Saturday, December 6, 2008

Forrest J Ackerman, RIP

Back to the topic of magazines. A real path-breaker passed away this past week, Forrest J Ackerman. The founding editor of Famous Monsters of Filmland, the creator of Vampirella, the literary agent who brought us Ray Bradbury and others, the man who (with his wife Wendayne) brought us the U.S. versions of the German Perry Rhodan science fiction novels, passed away at the age of 92.

There are obviously lots of fans of his in the filmmaking world -- Steven Spielberg, Steven King, etc. But there are also lots of fans of his in the magazine world, or at least in the science fiction and horror magazine world. That's because Famous Monsters was a groundbreaking magazine devoted to horror films, their stars, and not much else. It was presented in an unabashedly enthusiastic way, and I think people of a generation or two before me loved the magazine for that.

It's not an appreciation I can claim to share. When I got into reading science fiction books and magazines, there was a magazine called Starlog that captured my attention, love, imagination, and weekly allowance. Starlog also produced a sister publication, Fangoria, to cover horror movies and related topics. Starlog and Fangoria are still being published, though Famous Monsters died along with the rest of the Warren magazine publishing empire in the early 1980s.

I didn't pay attention to Famous Monsters much at the time, because whenever I took a look, I found it to be lacking in substance, intelligence, and quality. I've occasionally bought an issue (thanks, eBay) in recent years to test my original reactions, and if anything, my views then were overly charitable.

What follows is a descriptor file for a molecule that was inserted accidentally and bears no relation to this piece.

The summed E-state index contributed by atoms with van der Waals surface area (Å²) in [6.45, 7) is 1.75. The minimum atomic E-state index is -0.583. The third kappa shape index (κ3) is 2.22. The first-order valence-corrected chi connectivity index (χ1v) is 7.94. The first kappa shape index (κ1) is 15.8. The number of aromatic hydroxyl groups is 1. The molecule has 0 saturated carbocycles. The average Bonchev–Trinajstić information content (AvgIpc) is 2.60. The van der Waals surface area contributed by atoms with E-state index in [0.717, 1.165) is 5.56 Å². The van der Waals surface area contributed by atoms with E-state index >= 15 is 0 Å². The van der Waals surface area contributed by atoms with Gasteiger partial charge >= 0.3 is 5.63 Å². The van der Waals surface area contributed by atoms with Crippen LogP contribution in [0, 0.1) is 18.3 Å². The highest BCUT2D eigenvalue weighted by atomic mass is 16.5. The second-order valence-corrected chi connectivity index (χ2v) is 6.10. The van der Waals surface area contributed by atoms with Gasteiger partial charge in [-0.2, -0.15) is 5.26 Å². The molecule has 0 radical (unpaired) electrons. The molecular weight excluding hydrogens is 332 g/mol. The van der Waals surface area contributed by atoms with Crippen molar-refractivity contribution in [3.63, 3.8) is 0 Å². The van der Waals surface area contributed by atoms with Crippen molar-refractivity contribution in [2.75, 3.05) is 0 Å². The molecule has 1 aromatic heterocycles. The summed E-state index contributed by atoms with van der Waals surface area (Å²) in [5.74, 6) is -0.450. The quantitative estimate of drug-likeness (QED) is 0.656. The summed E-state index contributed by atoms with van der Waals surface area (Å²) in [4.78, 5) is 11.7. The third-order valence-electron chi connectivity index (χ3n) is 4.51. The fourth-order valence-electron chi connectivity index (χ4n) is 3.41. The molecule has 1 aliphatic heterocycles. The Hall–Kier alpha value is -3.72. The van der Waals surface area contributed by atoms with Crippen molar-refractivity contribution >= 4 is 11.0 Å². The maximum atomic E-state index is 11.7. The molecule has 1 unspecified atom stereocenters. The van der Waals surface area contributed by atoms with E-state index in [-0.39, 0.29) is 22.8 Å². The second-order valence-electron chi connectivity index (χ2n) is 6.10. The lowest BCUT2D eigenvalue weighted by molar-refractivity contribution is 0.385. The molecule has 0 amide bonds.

But Ackerman himself (in an interview in Fangoria after he was ousted from his Famous Monsters position just a couple issues before the magazine's death) has lamented the chains with which his publisher, James Warren, shackled him with the magazine, and he apparently couldn't produce the magazine he would have liked. That's a shame. Warren, after all, produced some incredibly fun and exciting magazines like Creepy and Eerie during the 1960s and 1970s. If Famous Monsters had been allowed more freedom, then perhaps Ackerman would be remembered not only as a groundbreaking editor but as a great one.

But Ackerman's triumph is most likely his ability to transmit his enthusiasm to young science fiction and horror fans, through his magazines, books, and personal appearances (for many years, he allowed fans to tour his legendary collection of science fiction memorabilia in his homes, on Saturdays). I never had the opportunity to meet him, but if I had, it wouldn't have been magazines of which we would have spoken, it would have been Rhodan, movie monsters, film directors, and deep space shows. I would have liked that a great deal, and I feel bad that we've lost such a personality and talent.


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